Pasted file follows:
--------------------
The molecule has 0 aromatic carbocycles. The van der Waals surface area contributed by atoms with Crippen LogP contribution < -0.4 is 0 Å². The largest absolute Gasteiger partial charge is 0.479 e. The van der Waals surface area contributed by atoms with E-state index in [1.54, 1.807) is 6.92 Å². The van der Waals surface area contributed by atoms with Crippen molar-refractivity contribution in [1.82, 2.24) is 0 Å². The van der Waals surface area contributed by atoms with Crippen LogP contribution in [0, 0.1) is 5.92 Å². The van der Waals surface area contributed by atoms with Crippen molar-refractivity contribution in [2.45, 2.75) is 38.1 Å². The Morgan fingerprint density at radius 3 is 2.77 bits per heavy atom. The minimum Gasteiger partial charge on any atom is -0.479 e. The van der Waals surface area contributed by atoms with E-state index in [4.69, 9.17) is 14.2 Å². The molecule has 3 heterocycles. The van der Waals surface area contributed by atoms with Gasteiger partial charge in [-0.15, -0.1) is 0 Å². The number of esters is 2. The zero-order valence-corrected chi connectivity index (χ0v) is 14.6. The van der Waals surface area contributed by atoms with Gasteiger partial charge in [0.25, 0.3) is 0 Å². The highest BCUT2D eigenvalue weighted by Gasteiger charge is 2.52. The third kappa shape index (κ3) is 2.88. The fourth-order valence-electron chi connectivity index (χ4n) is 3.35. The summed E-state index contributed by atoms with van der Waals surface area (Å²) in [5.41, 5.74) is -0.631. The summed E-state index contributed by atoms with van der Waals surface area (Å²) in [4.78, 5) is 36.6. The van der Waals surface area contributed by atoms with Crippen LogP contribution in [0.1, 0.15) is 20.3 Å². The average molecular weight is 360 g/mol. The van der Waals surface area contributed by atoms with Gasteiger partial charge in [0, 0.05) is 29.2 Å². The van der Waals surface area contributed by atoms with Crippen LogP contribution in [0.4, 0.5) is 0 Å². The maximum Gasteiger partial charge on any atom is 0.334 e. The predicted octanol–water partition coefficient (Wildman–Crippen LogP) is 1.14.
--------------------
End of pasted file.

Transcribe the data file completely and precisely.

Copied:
The molecule has 0 aromatic carbocycles. The van der Waals surface area contributed by atoms with Crippen LogP contribution < -0.4 is 0 Å². The largest absolute Gasteiger partial charge is 0.479 e. The van der Waals surface area contributed by atoms with E-state index in [1.54, 1.807) is 6.92 Å². The van der Waals surface area contributed by atoms with Crippen molar-refractivity contribution in [1.82, 2.24) is 0 Å². The van der Waals surface area contributed by atoms with Crippen LogP contribution in [0, 0.1) is 5.92 Å². The van der Waals surface area contributed by atoms with Crippen molar-refractivity contribution in [2.45, 2.75) is 38.1 Å². The Morgan fingerprint density at radius 3 is 2.77 bits per heavy atom. The minimum Gasteiger partial charge on any atom is -0.479 e. The van der Waals surface area contributed by atoms with E-state index in [4.69, 9.17) is 14.2 Å². The molecule has 3 heterocycles. The van der Waals surface area contributed by atoms with Gasteiger partial charge in [-0.15, -0.1) is 0 Å². The number of esters is 2. The zero-order valence-corrected chi connectivity index (χ0v) is 14.6. The van der Waals surface area contributed by atoms with Gasteiger partial charge in [0.25, 0.3) is 0 Å². The highest BCUT2D eigenvalue weighted by Gasteiger charge is 2.52. The third kappa shape index (κ3) is 2.88. The fourth-order valence-electron chi connectivity index (χ4n) is 3.35. The summed E-state index contributed by atoms with van der Waals surface area (Å²) in [5.41, 5.74) is -0.631. The summed E-state index contributed by atoms with van der Waals surface area (Å²) in [4.78, 5) is 36.6. The van der Waals surface area contributed by atoms with Crippen LogP contribution in [0.1, 0.15) is 20.3 Å². The average molecular weight is 360 g/mol. The van der Waals surface area contributed by atoms with Gasteiger partial charge in [0, 0.05) is 29.2 Å². The van der Waals surface area contributed by atoms with Crippen LogP contribution in [0.4, 0.5) is 0 Å². The maximum Gasteiger partial charge on any atom is 0.334 e. The predicted octanol–water partition coefficient (Wildman–Crippen LogP) is 1.14.